South Africa Sees Wind Power Future

South Africa, host country of the World Wind Energy Conference & Renewable Energy Exhibition, has made the first concrete steps toward a sustainable energy supply with wind power contributing substantially.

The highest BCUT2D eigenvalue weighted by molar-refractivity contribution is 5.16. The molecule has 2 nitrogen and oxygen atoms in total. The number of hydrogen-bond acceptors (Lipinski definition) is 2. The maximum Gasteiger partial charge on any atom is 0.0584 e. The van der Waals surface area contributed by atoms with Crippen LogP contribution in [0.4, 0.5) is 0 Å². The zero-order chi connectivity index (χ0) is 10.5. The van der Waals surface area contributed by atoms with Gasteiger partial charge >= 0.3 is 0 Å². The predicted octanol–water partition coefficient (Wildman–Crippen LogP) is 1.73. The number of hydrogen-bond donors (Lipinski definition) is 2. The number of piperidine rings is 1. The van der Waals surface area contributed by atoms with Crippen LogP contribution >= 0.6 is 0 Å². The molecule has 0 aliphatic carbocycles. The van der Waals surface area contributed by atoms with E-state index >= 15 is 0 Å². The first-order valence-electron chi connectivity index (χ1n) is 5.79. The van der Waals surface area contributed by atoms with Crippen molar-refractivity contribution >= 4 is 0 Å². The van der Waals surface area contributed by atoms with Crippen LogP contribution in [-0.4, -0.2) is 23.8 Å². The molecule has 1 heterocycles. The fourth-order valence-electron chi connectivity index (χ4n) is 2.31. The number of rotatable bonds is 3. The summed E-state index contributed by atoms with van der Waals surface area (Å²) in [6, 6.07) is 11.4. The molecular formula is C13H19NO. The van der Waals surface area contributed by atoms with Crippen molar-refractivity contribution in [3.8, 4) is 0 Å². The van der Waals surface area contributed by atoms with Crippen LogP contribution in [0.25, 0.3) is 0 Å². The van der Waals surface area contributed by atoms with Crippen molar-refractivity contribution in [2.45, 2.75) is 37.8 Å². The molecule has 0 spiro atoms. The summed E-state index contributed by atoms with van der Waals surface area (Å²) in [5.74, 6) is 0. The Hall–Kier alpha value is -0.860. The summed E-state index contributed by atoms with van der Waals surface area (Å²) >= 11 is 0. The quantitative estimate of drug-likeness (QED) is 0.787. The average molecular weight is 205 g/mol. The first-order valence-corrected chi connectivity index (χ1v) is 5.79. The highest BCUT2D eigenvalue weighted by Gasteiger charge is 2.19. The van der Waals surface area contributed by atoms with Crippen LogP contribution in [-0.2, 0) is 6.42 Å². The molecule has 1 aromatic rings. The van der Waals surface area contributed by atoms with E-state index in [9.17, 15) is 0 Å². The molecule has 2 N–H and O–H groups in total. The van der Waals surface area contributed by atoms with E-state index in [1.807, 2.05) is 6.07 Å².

Cape Town, South Africa – April 16, 2003 [] A White Paper for Renewable Energy includes clear targets and a baseline study has revealed the country’s enormous wind energy potential. The government has also published a brochure encouraging Renewable Energy Independent Power Producers to invest in South Africa. In February 2003 the South African Department of Minerals and Energy, in collaboration with Danish Co-operation for Environment and Development, released a “Baseline Study on Wind Energy in SA.” The study reveals a hub of wind energy activity in the country, all of which point to wind energy being a definite feature of the country’s future energy mix. Overall, the report indicates that there is a growing trend of wind energy use, as indicated by the large number of research and demonstration activities and the fact that several new wind power projects are in the planning stage. There is a small emerging market for green electricity, and the market for farm windmills is well established. The study documents the present use of different wind energy technologies and the level of involvement of industry and skills, painting a favorable picture of capacity. At present there are five grid-connected test facilities and five mini-grid ones, mainly at the feasibility stage but with a few already at the implementation stage. There are four off-grid power-generating projects, mainly involved in manufacturing wind energy technologies. Altogether this makes the current exploited wind energy in South Africa 16,000 kW with an estimated annual production of 32,000 MWh. The various wind energy projects are investigating the technological appropriateness of wind technologies to local conditions, and in the process are also preparing the market and the energy industry for Renewable Energy implementation. One such success story is SA’s first-ever Power Purchase Agreement that was signed between Darling Independent Power Producer and the City of Cape Town in December 2002. The government has officially recognized the Darling wind farm as a national demonstration project. There are other promising signs for wind in SA. A recently released wind map of the country indicates that the country has an abundance of wind resources – theoretically the potential for wind energy harvesting is 26,000 GWh annually. In addition SA is a unique developing country that has industrialized world technical skills and infrastructure that provide competitive economic conditions for the development of wind energy. In its White Paper on Energy Policy, published in 1998, DME indicated its intention to promote RE via a Renewable Energy Independent Power Producer Programme (IPP) to begin in 2004. Access to finance for IPPs will become available. SA has also ratified the United Nations Framework Convention on Climate Change (UNFCCC) signalling an intention to move away from its current heavy reliance on coal. The forthcoming conference will cover many of the issues raised by this report. For more information contact SBS Conferences, Erika Schutze, +27 (21) 914-2888 or email
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